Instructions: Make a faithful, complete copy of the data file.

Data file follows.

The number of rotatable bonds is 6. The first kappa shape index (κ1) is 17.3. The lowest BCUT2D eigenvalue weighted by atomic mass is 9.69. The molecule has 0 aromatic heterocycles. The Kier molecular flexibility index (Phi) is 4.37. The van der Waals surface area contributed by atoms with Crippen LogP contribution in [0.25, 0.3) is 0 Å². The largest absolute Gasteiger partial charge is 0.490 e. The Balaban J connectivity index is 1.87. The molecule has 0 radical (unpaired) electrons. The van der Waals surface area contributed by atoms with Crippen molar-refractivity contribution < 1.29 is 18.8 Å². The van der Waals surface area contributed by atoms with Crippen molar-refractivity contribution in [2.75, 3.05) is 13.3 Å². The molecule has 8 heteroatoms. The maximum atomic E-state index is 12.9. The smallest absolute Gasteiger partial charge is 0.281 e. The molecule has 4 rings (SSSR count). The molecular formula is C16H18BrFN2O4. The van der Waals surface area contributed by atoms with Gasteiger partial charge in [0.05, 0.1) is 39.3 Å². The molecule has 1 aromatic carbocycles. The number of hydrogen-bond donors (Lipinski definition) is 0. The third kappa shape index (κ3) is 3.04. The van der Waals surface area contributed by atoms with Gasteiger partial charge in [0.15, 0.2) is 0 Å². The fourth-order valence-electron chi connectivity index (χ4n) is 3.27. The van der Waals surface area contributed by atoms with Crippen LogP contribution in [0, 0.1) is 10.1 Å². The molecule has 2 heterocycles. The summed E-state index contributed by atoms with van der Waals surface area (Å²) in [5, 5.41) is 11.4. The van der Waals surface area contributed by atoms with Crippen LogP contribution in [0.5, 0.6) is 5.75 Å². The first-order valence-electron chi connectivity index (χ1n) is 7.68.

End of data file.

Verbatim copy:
The number of rotatable bonds is 6. The first kappa shape index (κ1) is 17.3. The lowest BCUT2D eigenvalue weighted by atomic mass is 9.69. The molecule has 0 aromatic heterocycles. The Kier molecular flexibility index (Phi) is 4.37. The van der Waals surface area contributed by atoms with Crippen LogP contribution in [0.25, 0.3) is 0 Å². The largest absolute Gasteiger partial charge is 0.490 e. The Balaban J connectivity index is 1.87. The molecule has 0 radical (unpaired) electrons. The van der Waals surface area contributed by atoms with Crippen molar-refractivity contribution < 1.29 is 18.8 Å². The van der Waals surface area contributed by atoms with Crippen molar-refractivity contribution in [2.75, 3.05) is 13.3 Å². The molecule has 8 heteroatoms. The maximum atomic E-state index is 12.9. The smallest absolute Gasteiger partial charge is 0.281 e. The molecule has 4 rings (SSSR count). The molecular formula is C16H18BrFN2O4. The van der Waals surface area contributed by atoms with Gasteiger partial charge in [0.05, 0.1) is 39.3 Å². The molecule has 1 aromatic carbocycles. The number of hydrogen-bond donors (Lipinski definition) is 0. The third kappa shape index (κ3) is 3.04. The van der Waals surface area contributed by atoms with Gasteiger partial charge in [0.15, 0.2) is 0 Å². The fourth-order valence-electron chi connectivity index (χ4n) is 3.27. The van der Waals surface area contributed by atoms with Crippen LogP contribution in [0, 0.1) is 10.1 Å². The molecule has 2 heterocycles. The summed E-state index contributed by atoms with van der Waals surface area (Å²) in [5, 5.41) is 11.4. The van der Waals surface area contributed by atoms with Crippen LogP contribution in [0.5, 0.6) is 5.75 Å². The first-order valence-electron chi connectivity index (χ1n) is 7.68.